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The Haunted Lemp Mansion of St. Louis is a Haven for Ghosts

The Lemp Mansion in St. Louis has had numerous sightings of ghosts. This makes this St. Louis landmark, the Lemp Mansion, a favorite stay for fans of ghosts. The following is an account of my night in the Lemp Mansion of St. Louis, a haven for ghosts.

“Oh no, I have to sleep all the way up there tonight?” This is what I thought out loudly when I found out that not only was I going to sleep in one of the most haunted houses in this nation, St. Louis’ Lemp Mansion, but that I would be temporarily residing in the third floor attic, basically cut off from the other guests. So I walked up the two floors via the long flights of stairs through the lightly musty hallways ready to face my fate for the evening. Would I make it out alive?

It would turn out to be one of the most horrifying nights of my existence, but as you’ll see, I think that I, rather than the ghosts, brought a lot of that upon myself. But first, here’s some background information on why this former domicile of a St. Louis beer tycoon family is so spooked:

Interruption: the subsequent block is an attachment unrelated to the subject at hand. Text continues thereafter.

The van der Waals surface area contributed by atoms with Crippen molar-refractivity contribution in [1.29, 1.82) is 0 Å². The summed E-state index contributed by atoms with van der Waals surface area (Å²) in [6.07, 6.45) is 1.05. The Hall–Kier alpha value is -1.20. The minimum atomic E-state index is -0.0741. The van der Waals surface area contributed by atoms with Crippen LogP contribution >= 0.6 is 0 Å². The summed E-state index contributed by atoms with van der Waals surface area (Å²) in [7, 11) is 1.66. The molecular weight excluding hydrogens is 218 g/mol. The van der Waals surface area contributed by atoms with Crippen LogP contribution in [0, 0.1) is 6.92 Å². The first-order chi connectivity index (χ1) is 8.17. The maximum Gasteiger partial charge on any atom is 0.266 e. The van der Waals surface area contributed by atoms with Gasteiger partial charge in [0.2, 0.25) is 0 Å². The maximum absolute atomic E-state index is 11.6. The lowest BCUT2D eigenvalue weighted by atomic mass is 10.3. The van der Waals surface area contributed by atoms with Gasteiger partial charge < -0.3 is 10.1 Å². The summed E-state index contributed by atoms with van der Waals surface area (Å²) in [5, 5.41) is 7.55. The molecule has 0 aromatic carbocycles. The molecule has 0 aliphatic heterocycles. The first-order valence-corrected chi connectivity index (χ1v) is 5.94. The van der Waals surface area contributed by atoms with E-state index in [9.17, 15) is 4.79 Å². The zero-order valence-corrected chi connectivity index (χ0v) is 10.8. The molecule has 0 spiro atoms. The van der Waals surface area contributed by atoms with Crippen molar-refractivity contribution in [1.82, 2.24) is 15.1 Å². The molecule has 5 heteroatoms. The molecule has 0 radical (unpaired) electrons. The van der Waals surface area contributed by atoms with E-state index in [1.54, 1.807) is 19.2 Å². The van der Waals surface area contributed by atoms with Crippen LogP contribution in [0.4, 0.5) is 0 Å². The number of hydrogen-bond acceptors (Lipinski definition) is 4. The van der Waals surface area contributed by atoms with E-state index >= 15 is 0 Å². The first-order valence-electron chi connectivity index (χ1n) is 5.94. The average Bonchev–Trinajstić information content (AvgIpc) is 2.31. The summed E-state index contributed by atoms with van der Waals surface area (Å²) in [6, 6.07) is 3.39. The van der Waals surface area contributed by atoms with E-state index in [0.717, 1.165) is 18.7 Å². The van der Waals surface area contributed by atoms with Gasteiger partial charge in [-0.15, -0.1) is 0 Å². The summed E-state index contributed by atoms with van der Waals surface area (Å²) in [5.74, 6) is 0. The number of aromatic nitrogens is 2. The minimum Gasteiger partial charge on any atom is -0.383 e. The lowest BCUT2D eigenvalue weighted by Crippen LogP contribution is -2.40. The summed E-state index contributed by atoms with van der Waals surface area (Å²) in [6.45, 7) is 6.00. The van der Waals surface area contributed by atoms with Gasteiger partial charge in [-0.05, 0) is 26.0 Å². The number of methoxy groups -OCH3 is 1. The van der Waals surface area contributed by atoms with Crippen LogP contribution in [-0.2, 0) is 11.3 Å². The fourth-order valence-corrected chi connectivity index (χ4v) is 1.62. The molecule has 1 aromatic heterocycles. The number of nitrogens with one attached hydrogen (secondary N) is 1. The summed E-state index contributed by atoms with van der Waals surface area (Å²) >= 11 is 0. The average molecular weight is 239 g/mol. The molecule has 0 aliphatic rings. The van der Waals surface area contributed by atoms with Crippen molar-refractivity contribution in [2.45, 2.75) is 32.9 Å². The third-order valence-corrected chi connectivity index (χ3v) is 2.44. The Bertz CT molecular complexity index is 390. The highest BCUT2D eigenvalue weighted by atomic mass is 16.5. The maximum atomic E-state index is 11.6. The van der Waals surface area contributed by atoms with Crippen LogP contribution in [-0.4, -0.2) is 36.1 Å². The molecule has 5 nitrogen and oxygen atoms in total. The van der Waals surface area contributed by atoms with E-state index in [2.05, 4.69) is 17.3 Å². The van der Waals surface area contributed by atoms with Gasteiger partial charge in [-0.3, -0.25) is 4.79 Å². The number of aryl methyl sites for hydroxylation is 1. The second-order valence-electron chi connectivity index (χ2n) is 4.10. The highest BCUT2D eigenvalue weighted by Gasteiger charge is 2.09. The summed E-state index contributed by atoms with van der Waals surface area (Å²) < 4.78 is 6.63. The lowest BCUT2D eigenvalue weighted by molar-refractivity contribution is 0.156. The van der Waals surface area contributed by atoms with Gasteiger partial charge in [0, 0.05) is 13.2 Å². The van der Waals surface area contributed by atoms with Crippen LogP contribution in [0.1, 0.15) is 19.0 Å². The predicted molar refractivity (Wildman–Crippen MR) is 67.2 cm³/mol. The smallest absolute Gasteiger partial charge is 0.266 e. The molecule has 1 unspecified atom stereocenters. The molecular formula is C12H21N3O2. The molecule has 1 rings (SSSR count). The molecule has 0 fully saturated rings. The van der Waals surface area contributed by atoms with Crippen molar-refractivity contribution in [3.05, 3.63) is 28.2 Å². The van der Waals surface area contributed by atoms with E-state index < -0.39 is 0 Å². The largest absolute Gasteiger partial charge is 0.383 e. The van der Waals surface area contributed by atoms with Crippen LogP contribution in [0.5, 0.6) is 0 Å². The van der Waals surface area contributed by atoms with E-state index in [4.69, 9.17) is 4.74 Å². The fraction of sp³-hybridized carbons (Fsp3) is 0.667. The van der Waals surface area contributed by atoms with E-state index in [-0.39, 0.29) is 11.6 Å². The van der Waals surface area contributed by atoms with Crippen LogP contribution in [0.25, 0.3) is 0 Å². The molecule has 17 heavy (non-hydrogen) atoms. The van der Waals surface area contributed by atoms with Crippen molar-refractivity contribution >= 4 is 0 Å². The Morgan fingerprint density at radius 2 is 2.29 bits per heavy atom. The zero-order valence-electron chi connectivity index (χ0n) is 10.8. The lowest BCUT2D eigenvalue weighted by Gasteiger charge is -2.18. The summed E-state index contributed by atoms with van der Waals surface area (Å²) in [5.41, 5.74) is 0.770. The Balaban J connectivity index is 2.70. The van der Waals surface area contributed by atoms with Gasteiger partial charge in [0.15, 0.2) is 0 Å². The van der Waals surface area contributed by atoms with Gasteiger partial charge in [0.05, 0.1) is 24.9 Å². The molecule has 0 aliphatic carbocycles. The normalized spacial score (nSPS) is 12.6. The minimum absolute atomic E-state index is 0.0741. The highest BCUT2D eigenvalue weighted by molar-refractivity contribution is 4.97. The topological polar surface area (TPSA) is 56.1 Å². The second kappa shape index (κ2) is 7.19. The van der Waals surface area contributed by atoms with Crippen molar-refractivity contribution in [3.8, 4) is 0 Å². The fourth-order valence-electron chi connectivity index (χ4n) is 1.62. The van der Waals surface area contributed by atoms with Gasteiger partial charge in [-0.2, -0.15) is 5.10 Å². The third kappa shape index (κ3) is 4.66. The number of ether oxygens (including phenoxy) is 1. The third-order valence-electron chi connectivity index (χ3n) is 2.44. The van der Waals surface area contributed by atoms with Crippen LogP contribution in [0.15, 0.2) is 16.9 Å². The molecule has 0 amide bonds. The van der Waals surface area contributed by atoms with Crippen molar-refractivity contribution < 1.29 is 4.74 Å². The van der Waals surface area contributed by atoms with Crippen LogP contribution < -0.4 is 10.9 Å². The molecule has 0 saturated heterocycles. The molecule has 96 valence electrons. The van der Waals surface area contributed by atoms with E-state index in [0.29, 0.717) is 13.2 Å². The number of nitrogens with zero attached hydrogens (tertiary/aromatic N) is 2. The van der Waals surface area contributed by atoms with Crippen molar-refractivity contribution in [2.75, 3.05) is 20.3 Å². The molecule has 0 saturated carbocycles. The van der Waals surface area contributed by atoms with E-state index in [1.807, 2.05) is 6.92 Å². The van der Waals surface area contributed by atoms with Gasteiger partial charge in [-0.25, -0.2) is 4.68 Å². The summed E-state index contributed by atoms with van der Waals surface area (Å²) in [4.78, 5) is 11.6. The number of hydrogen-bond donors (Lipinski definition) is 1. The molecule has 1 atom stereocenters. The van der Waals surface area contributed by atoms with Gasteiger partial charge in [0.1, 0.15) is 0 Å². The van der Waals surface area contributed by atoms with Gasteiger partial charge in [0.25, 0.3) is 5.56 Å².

The Lemp Mansion’s History

One of America’s first beer magnates was John Adam Lemp. Ironically, he began in St. Louis as a grocer, but his beer sales would become the prime focus by 1840. He’s purported to have produced the first lager beer in St. Louis, forming the Western Brewery. John’s son William took over, and by 1870, the Lemps had the largest brewery in St. Louis and were one of the first breweries to have a national patronage because William implemented refrigerated railway cars to ship beer outside of the city’s area. In 1892, this operation would be known as the William J. Lemp Brewing Company.

A 33 room mansion that’s the focus of so much activity by ghosts today was bought in 1876 by the Lemps. William’s daughter Hilda married Gustav Pabst of Milwaukee, creating a powerful alliance in 1897. But the good times for the Lemps were about to stop, and tragedy would begin to assault the family and create fertile ground for activity by ghosts.